The Power of Internal Martial Arts and Chi Combat and Energy Secrets of Ba Gua Tai Chi and Hsing I by Bruce Frantzis - 5 Star Review
The Power of Internal Martial Arts and Chi: Combat and Energy Secrets of Ba Gua, Tai Chi and Hsing-I by Bruce Frantzis
The Best Book On The Eastern Taoist Inner Science
Originally published in 1998, this book has become a martial arts classic. It provides detailed descriptions of the three main internal martial arts—tai chi (taiji), hsing-i (xingyi) and ba gua (pakua) —and their sub-styles, as well as how they differ from each other and from such external arts as karate, tae kwon do and judo. Each internal martial art is analyzed in terms of its fighting strategies and applications. This revised edition includes 50 pages of additional material including a new chapter on martial arts and spirituality.This was the first book to provide in-depth information to Westerners about nei gung (neijiaquan), the sophisticated Taoist system developed in ancient China for working with chi in the body, mind and spirit. Chi helps build relaxed speed and power without the use of muscular
tension or adrenaline surges. This gives many internal martial artists a powerful edge over counterparts trained in external martial arts.
The book provides vivid details about Frantzis’ personal training odyssey in the martial arts, including fascinating profiles of such renowned martial artists as Morehei Ueshiba, founder of Aikido; ba gua master Wang Shu Jin, who emanated chi so powerfully that on cold days his students could warm their hands by standing near him; and Liu Hung Chieh, the legendary master of the internal martial arts and Taoist meditation who also had a complete knowledge of traditional Chinese medical theory.
The new edition demystifies the technique known as fa jin, the storage and sudden discharge of energy without the use of muscular force, one aspect of which is demonstrated on the front cover. The new edition also adds a lengthy chapter on the spiritual development of a martial artist, and describes how the internal martial arts are linked to Taoist meditation.
Personal Review: The Power of Internal Martial Arts and Chi: Combat and Energy Secrets of Ba Gua, Tai Chi and Hsing-I by Bruce Frantzis As a meditator and Urantia Book reader who has been interested since some time ago in the development of 12 senses as suggested in: "The average special physical-sense endowment of human beings is twelve, though the special senses of the three-brained mortals are extended slightly beyond those of the one- and two-brained types; they can see and hear considerably more than the Urantia races." The Urantia Book[49:4.3] It was a real surprise for me to find in this most profound book by Bruce Frantzis that: "In Eastern thought, humans have two different kinds of senses -external and internal...However, most people are unware of the more subtle capacities of their correspondent internal or psychic sense, those that enable them to access and use chi's most subtle qualities"pag319 In fact before reading this excellent book I already had envisioned these 10 senses, I had called the Cosmic sense, and additionally I had already envisioned the "spiritual essence of the Who I Am", as a sense, the sense of the Being... and that sense that permitted Ancient Taoists envisioned unity in duality, represented in their yin-yang symbol, the dialogic sense, making them the 12 senses described in UB.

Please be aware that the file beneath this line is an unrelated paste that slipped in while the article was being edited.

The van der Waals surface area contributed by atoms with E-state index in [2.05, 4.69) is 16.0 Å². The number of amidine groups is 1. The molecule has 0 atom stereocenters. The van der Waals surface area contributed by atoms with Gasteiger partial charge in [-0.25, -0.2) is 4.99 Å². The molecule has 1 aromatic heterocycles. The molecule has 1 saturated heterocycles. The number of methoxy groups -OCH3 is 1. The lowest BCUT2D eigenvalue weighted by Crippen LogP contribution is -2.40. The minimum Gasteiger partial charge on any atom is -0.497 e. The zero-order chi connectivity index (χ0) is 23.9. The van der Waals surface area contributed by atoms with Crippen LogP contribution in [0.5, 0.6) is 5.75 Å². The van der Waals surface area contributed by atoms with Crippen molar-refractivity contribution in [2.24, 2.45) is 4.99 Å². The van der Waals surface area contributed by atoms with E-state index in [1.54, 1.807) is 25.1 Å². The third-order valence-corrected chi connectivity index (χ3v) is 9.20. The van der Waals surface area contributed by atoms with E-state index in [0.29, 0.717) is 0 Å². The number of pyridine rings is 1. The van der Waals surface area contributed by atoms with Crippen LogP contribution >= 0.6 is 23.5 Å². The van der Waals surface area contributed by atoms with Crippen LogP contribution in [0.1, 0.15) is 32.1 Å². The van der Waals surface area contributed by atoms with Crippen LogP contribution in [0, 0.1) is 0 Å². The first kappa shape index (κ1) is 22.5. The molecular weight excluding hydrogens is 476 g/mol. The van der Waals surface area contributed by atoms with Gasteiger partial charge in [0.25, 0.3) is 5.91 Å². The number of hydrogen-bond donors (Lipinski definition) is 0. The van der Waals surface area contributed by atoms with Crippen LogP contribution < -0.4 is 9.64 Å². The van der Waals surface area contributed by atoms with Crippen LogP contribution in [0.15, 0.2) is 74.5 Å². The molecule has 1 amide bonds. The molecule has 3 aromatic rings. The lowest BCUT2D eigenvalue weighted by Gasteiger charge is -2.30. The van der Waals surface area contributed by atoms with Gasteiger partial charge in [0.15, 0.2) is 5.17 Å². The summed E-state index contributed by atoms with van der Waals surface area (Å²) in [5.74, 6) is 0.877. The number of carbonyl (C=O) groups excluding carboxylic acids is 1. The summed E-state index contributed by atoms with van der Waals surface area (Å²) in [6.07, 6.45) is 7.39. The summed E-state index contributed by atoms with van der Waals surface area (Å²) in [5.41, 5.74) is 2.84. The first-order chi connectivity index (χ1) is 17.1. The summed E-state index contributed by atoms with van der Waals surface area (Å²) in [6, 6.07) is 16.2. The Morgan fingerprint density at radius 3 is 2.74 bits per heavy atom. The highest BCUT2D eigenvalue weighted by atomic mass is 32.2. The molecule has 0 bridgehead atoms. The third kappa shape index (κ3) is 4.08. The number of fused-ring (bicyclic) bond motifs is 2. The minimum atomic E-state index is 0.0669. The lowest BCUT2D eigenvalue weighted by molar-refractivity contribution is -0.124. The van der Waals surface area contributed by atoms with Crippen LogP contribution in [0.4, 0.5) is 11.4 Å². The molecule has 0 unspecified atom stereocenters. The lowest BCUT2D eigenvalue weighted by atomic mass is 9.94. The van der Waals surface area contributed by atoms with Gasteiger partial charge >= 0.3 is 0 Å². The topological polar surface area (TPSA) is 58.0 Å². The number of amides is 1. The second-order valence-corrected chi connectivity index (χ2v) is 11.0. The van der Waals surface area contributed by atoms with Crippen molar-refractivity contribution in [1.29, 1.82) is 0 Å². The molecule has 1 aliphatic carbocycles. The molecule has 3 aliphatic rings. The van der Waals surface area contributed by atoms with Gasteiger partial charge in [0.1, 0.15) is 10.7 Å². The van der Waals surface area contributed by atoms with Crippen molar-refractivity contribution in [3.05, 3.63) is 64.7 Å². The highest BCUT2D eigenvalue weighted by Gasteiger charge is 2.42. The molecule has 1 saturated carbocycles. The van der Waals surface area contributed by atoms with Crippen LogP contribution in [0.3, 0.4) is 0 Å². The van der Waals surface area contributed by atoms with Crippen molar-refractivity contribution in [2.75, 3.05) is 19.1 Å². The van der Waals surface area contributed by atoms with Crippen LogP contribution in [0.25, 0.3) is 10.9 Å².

Another thing that has liked me the most in this book is the use of synergy instead of entropy in manipulating the i nner energy, something that explains why in the West there is a great need of a paradigm schift that include not only the outer senses, but also the inner senses to make a better approach to Eastern Inner science. I highly recommend this book!!!
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